Monday, 4 May 2015

Bob Price on "The Isis Cult"

Bob Price has an insightful blog post on the attraction of ISIS to young Muslims living in the West. He draws parallels with the appeal of various cults to Western youth in the 1970s.
I believe the late fundamentalist Presbyterian Francis A. Schaeffer hit the bull’s eye in his 1972 booklet The New Super-Spirituality. He was discussing the earlier hyper-fundamentalist Christian groups like the Alamos and the Children of God. These groups made no secret of their contempt for mainstream evangelical churches and ministries. The COG, for example, would send into Sunday morning church services their own members clad in sackcloth and ashes, stamping wooden staves on the sanctuary floor, chanting verses of judgment and doom. It was a classic case of a repeating historical pattern described by sociologist Max Weber: sects begin by rejecting “worldly” religious institutions which have betrayed their founders’ radical, counter-cultural vision. But in a generation or so, as these Young Turks have children and assimilate to the societal norms they once repudiated, the sect becomes a church, and after a while the whole thing begins again.
Schaeffer was sectarian in one sense: at some of his lectures (I heard one of them at Princeton University chapel), he would stamp his feet and shout “We are the true Bolsheviks!” But in The New Super-Spirituality, he theorized that a new generation of Christian youth, raised on Sunday bombast about taking up one’s cross to follow Jesus, were disillusioned by the complacent piety of their pew-potato parents and decided to chuck the affluent American lifestyle and put their money where their mouths were. They sought out Christian communes (I visited some of them: Reba Place Fellowship, Sojourners, Jesus People USA, Christian World Liberation Front), pooled possessions, took Bible names, and spent hours each day witnessing, praying, and reading scripture. All in the advancing shadow of the Second Coming.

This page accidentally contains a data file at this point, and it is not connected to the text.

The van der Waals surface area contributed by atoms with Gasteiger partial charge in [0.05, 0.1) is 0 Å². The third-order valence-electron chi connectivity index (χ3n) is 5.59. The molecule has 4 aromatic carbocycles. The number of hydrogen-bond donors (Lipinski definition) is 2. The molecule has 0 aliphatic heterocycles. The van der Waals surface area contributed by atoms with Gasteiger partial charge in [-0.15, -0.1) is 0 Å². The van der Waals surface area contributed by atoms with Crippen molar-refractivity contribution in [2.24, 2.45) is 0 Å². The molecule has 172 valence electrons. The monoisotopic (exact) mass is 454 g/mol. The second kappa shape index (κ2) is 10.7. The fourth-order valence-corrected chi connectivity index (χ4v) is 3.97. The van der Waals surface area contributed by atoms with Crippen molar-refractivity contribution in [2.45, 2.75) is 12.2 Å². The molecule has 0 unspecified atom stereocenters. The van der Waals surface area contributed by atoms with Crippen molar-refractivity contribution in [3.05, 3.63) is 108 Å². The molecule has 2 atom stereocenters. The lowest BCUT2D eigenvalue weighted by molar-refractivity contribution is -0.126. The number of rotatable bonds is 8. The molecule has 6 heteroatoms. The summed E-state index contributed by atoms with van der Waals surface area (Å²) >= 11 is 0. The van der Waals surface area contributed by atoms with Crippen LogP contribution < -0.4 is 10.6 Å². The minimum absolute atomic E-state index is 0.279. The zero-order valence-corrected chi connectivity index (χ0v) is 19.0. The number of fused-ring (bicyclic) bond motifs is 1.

I think we are witnessing pretty much the same thing with young Muslims leaving the West and heading for the Islamic State. You have to understand that the whole Jihad movement is a reaction against centuries of theologically devastating Islamic humiliation. In the early centuries Islam ruled an empire larger than the Roman Empire was at its height. This success could not but be experienced by Muslims as living confirmation of their belief that they were pioneers and inheritors of the Kingdom of Allah on earth. Thus when their empire began to fade, to fragment, and ultimately to face defeat, even domination, by Christian and secular powers, it was Allah’s own reputation that was impeached. It was no mere frustration; it was an existential threat to the religion: “then your faith is in vain” (1 Corinthians 15:14)...